Seasons of China: Winter


The Chinese calendar is divided into 24 Solar Terms. The winter season in the Chinese calendar is divided into 6 periods from November 6 to February 3. How do natural changes during this period affect daily life?

Seasons of China (四季中国) is a TV 24-episode documentary series that examine the impact of 24 Solar Terms on contemporary China. Created by Xinhua News Agency CNC.

立冬 Start of Winter (Lì Dōng)

The 19th solar term of the lunar calendar. It begins on November 7. This term signifies the beginning (li) of winter (dong).

In this period, the temperatures in many parts of China decline. In terms of agriculture, the Start of Winter means that the autumn crops have been harvested and animals have hidden to prepare for hibernation.

Traditionally, people around the country, and particularly in the north, like to eat dumplings (jiaozi). A famous saying in northern regions goes: “Eating dumplings when the winter begins helps one better resist the upcoming bitter cold”. Other dishes in this period include mutton soup, chicken, fish and duck.

小雪 Minor Snow (xiao xue)

The 20th solar term of the lunar calendar. It begins on November 22, and signifies the second term of winter.

In this period, the temperatures continue to drop, the air becomes dryer, and snowfall can be seen in northern China.

Traditionally, Minor Winter reminds people around the country to have hot soups such as radish soup and eat yang dishes like chicken, mutton, and ginger to keep themselves warm.

This is also the time for preparing preserved food, which can then be stored for a long time.

In terms of agriculture, according to an old Chinese saying: “If the sky is full of snow during Minor Snow, next year will be a harvest year.”

大雪 Major Snow (da xue)

The 21st solar term of the lunar calendar. It begins on December 7, and signifies the third term of winter.

In this period, the temperatures drop significantly and the snow in some parts of northern China becomes heavy and cover the ground. In the south, people can enjoy the blossoms of the plum.

Traditionally, in Major Winter people around the country eat lamb meat or hot porridge, which are believed to nourish the body, promote blood circulation and provide protection against the cold.

冬至 Winter Solstice (dong zhi)

The 22nd solar term of the lunar calendar. It begins on December 21 and signifies the coldest season of the year. In winter solstice, the northern hemisphere experiences the shortest day and the longest night in the year, and from then on, the days become longer and the nights shorter.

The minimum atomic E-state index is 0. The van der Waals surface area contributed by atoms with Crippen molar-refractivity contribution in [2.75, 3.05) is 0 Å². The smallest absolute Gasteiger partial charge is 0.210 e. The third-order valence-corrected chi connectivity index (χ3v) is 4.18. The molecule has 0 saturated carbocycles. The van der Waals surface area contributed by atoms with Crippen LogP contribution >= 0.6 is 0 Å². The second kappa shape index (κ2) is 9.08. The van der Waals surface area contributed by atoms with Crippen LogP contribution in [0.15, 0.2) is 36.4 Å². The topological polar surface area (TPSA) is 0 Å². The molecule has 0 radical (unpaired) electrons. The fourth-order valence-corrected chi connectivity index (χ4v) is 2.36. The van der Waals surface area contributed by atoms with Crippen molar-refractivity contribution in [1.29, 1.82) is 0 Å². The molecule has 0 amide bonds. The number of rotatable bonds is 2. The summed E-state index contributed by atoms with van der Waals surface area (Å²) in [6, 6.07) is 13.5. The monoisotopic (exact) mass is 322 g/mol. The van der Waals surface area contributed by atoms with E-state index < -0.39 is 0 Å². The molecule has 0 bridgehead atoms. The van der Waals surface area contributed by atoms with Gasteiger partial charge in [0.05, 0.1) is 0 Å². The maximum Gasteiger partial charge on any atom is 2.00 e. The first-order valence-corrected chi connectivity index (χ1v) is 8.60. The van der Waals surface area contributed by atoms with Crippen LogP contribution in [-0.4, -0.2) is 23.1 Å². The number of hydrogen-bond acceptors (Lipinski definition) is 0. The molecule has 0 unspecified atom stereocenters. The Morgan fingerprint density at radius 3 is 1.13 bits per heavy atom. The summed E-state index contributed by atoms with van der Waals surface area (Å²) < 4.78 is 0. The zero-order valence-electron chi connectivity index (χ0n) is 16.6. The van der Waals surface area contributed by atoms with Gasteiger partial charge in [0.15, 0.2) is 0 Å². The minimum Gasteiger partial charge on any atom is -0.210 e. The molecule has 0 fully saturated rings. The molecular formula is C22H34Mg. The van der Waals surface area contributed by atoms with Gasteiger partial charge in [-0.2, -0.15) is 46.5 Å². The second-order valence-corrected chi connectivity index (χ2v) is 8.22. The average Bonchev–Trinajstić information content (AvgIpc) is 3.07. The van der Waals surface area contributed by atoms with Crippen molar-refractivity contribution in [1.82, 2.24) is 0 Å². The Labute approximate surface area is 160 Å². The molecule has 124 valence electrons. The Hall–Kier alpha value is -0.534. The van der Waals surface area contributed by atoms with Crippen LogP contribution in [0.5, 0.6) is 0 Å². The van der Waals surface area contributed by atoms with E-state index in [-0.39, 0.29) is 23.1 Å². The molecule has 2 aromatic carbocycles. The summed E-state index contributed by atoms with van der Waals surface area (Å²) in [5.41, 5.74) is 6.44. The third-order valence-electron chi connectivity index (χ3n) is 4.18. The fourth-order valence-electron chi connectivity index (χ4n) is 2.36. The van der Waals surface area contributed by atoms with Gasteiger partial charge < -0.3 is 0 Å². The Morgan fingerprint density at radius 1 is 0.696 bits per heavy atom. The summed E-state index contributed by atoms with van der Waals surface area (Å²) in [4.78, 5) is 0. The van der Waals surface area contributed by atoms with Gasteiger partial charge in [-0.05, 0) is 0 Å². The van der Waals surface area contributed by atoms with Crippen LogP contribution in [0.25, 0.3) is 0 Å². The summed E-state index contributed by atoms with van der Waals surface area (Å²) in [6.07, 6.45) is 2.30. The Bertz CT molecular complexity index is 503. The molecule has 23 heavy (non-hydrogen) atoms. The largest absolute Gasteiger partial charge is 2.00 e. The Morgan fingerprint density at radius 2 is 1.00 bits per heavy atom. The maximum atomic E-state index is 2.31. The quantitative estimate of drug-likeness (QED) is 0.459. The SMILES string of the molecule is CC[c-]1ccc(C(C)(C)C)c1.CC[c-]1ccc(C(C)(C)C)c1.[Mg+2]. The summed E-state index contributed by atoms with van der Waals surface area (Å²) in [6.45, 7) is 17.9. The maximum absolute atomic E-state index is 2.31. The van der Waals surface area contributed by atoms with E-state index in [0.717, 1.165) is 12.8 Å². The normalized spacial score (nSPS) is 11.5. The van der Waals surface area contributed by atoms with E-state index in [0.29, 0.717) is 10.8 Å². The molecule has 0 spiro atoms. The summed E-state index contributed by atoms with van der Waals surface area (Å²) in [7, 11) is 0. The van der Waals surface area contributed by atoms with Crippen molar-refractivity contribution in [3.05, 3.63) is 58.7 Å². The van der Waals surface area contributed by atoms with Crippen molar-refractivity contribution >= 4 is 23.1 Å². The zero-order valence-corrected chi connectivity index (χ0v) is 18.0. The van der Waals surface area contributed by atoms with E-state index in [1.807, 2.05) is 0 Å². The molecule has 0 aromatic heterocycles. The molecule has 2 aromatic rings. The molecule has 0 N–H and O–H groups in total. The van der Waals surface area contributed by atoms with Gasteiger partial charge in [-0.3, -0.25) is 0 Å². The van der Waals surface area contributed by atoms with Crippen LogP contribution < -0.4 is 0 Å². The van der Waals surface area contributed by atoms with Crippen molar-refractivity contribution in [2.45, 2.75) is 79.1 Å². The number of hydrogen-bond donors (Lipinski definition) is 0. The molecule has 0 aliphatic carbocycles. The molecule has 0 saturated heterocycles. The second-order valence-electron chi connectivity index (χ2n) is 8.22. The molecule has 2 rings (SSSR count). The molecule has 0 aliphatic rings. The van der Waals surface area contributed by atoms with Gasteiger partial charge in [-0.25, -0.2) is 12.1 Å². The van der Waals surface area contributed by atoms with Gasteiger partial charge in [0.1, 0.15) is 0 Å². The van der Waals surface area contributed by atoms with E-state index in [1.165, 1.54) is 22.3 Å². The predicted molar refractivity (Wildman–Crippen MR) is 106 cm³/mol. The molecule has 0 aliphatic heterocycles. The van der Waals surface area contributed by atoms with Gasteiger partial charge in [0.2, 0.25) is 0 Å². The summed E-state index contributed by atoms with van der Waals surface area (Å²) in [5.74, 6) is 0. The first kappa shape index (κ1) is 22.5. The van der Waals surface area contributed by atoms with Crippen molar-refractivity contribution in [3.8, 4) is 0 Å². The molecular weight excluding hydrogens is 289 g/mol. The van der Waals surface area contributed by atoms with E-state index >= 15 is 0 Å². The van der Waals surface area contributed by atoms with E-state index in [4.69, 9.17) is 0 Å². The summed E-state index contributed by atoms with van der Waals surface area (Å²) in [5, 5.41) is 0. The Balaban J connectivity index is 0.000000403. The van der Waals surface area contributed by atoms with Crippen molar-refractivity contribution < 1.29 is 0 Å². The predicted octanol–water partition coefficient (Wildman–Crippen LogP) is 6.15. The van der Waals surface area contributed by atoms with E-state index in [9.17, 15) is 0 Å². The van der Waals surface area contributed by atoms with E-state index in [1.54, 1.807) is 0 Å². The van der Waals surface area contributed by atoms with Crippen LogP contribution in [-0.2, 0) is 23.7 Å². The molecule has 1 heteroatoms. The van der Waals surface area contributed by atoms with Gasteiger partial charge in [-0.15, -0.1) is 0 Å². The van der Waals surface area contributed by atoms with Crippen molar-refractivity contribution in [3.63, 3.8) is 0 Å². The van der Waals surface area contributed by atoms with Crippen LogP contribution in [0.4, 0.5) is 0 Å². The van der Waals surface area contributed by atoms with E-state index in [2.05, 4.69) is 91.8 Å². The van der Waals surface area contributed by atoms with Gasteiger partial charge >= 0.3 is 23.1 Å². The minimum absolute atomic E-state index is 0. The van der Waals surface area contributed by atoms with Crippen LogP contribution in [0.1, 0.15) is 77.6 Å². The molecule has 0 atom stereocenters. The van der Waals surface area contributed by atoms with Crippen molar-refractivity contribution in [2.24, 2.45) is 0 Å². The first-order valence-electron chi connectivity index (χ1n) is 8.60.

Traditionally, during this term, people around China eat different kinds of dishes based on nuts, dumplings, wonton, mutton soup, rice cakes, red beans, and the famous sweet tangyuan.

In Northern China, an old saying goes: “Have dumplings on the first day of Winter Solstice and noodles on the first day of Summer Solstice.”

小寒 Minor Cold (xiǎo hán)

The 23nd solar term of the lunar calendar. It begins on January 5th and include the coldest days of the year.

In minor cold, people around China start their preparations for the coming New Year.

Traditionally, during this term, it is advised to eat dishes that contains more yang energy to prevent cold from harming the organs.

Accordingly, recommended dishes in this period include mutton hot pot, baked chestnuts, sweet potato, and warm laba porridge.

Minor Cold is also a busy time for pharmacies of traditional Chinese herbal medicine, as many people tend to consume them before the Lunar New Year.


大寒 Major Cold (da han)

The 24 solar term of the lunar calendar. It begins on 20 January and
signifies the last term of winter and of the year. In many parts of China and the northern
hemisphere, this period contains some of the year’s coldest days with snow, rain, and icy cold
weather that influence many people’s lives. It is thus a perfect time for winter sports like skiing,
ice skating, and sledding. In Major Cold, people are advised to pay attention to their health and
be prepared for the seasonal changes from winter to spring. Traditionally, people in China eat
easy-to-digest warm foods, such as rice cakes (Beijing), stewed soup (Jiangsu), fried spring rolls
(Anhui), and sweet potatoes, which can help the body adjust to the changing weather.




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